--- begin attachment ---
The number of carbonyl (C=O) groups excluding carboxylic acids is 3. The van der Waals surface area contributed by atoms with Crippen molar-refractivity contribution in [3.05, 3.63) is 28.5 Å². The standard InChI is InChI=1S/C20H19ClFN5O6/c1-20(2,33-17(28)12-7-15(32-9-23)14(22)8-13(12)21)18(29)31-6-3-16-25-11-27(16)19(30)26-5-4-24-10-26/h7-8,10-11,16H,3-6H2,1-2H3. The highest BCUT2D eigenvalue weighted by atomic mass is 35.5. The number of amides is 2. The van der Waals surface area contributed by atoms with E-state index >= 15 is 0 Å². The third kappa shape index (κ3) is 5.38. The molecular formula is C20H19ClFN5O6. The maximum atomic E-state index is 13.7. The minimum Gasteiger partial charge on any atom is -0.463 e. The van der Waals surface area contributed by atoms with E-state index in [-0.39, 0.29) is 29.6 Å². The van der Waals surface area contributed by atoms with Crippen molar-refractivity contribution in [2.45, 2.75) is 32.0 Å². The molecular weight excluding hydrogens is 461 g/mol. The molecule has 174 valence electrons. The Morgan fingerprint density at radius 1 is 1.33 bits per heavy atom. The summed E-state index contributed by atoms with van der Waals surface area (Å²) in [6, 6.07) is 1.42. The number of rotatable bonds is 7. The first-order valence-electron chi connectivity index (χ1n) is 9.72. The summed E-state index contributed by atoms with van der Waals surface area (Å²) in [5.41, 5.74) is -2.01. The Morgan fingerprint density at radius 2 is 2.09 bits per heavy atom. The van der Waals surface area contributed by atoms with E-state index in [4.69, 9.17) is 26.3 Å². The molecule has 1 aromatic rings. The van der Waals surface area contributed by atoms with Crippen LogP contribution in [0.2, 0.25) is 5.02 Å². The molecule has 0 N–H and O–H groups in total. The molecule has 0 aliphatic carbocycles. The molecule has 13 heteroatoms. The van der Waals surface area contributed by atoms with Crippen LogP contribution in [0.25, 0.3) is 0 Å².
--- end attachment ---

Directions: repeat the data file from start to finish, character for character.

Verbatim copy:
The number of carbonyl (C=O) groups excluding carboxylic acids is 3. The van der Waals surface area contributed by atoms with Crippen molar-refractivity contribution in [3.05, 3.63) is 28.5 Å². The standard InChI is InChI=1S/C20H19ClFN5O6/c1-20(2,33-17(28)12-7-15(32-9-23)14(22)8-13(12)21)18(29)31-6-3-16-25-11-27(16)19(30)26-5-4-24-10-26/h7-8,10-11,16H,3-6H2,1-2H3. The highest BCUT2D eigenvalue weighted by atomic mass is 35.5. The number of amides is 2. The van der Waals surface area contributed by atoms with E-state index >= 15 is 0 Å². The third kappa shape index (κ3) is 5.38. The molecular formula is C20H19ClFN5O6. The maximum atomic E-state index is 13.7. The minimum Gasteiger partial charge on any atom is -0.463 e. The van der Waals surface area contributed by atoms with E-state index in [-0.39, 0.29) is 29.6 Å². The van der Waals surface area contributed by atoms with Crippen molar-refractivity contribution in [2.45, 2.75) is 32.0 Å². The molecular weight excluding hydrogens is 461 g/mol. The molecule has 174 valence electrons. The Morgan fingerprint density at radius 1 is 1.33 bits per heavy atom. The summed E-state index contributed by atoms with van der Waals surface area (Å²) in [6, 6.07) is 1.42. The number of rotatable bonds is 7. The first-order valence-electron chi connectivity index (χ1n) is 9.72. The summed E-state index contributed by atoms with van der Waals surface area (Å²) in [5.41, 5.74) is -2.01. The Morgan fingerprint density at radius 2 is 2.09 bits per heavy atom. The van der Waals surface area contributed by atoms with E-state index in [4.69, 9.17) is 26.3 Å². The molecule has 1 aromatic rings. The van der Waals surface area contributed by atoms with Crippen LogP contribution in [0.2, 0.25) is 5.02 Å². The molecule has 0 N–H and O–H groups in total. The molecule has 0 aliphatic carbocycles. The molecule has 13 heteroatoms. The van der Waals surface area contributed by atoms with Crippen LogP contribution in [0.25, 0.3) is 0 Å².